Methods of Association in Memory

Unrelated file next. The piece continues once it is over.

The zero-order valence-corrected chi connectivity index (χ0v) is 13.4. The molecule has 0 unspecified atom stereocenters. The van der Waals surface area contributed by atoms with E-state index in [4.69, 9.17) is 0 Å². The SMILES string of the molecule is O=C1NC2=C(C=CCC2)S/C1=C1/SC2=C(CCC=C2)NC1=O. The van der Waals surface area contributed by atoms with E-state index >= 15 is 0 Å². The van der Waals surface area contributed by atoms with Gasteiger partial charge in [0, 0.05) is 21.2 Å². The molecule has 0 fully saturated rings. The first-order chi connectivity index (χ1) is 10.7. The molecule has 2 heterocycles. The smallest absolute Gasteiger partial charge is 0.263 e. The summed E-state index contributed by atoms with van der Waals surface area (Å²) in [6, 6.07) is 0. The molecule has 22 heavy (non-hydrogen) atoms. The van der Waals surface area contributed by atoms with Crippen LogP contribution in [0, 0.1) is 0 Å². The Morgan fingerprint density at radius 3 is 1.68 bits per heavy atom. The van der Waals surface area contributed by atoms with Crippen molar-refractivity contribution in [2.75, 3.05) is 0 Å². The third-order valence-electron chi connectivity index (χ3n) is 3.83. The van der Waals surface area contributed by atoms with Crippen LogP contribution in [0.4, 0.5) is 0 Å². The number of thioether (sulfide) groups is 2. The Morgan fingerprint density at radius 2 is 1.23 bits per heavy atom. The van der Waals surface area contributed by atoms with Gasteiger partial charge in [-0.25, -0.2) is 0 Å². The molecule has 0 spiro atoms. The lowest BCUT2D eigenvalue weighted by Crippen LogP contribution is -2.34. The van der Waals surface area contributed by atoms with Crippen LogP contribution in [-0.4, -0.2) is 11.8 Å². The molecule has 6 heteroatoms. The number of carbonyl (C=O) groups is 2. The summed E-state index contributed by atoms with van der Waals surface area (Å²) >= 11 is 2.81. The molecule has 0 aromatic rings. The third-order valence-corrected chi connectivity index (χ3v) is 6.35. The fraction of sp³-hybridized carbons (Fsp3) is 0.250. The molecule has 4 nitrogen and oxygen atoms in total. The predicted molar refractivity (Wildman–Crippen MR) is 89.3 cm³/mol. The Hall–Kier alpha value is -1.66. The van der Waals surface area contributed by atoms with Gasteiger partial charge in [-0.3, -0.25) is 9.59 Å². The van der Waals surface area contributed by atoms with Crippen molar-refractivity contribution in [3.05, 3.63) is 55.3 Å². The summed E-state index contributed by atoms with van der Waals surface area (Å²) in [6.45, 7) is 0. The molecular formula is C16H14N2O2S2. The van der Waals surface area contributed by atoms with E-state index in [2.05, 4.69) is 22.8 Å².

A method of association involves thought tracking. When we are conscious and thinking over even a short span of time, we are likely using our working memory, defined as a mental workspace where short-term memory can be manipulated. Here is a way of experiencing. You only need a digital watch with a timed alarm function; your omnipresent cell phone can serve just as well. Have a friend set the alarm to go off at a time unknown to you several hours in the future. The only requirement is that you be awake when the alarm goes off and probably not at work, or otherwise responding to professional or domestic demands.At the instant that the alarm sounds, take careful notice of your thoughts. Try to recall the thought immediately preceding the alarm and then the thought before that one, and then the thought leading up to that thought and so on. Track the linkages as far back as you can. Don’t guess and don’t make anything up. All the thoughts that you recover are taken from discreet elements in your working memory. At first, you probably won’t be able to trace the content of your consciousness more than a few steps. But with practice you will be able to track back over a dozen or more associations. Your aim in this exercise is to increase your critical and observational powers, enhance your pattern recognition, bolster your synthetic and creative skills and, finally, improve your ability to communicate in ways that will be comprehensible to others. This chain of events can be started anywhere and tracked either backwards or forwards. You can begin anywhere in the chain of associations created by your brain.The nineteenth century psychologist William James described this process, “start from any idea whatever, and the entire range of your ideas is potentially at your disposal. . . . The entire potential content of one’s consciousness is accessible from any one of its points.”Another method of thought tracking involves writing down all the associations that occur to you in response to seemingly unrelated events, topics, or objects. As an example, here is a paragraph based on the linkages produced by my thoughts over a fifteen-minute period after paging through a magazine. I selected two pictures from the magazine at random taken from advertisements of seemingly unrelated products. One was a picture of sunglasses, the other a picture of lipstick. Here are the associative links that I came up with:A more formalized method of association is suggested by memory expert Tony Buzan.Start by drawing a circle on a blank piece of paper. Put a word in the empty circle. Now surround that circle with additional circles in which you have written words and images that are associated in your mind with that word. Think of some of the concepts that may be associated with it. Each of these words and images are part of your brain’s association network or “memory bank” concerning the word. By adding as many attributes that you can come up with, you will soon have constructed what Tony Buzan refers to as a mind map. This mind map increases the likelihood that you will successfully come up with the elusive word.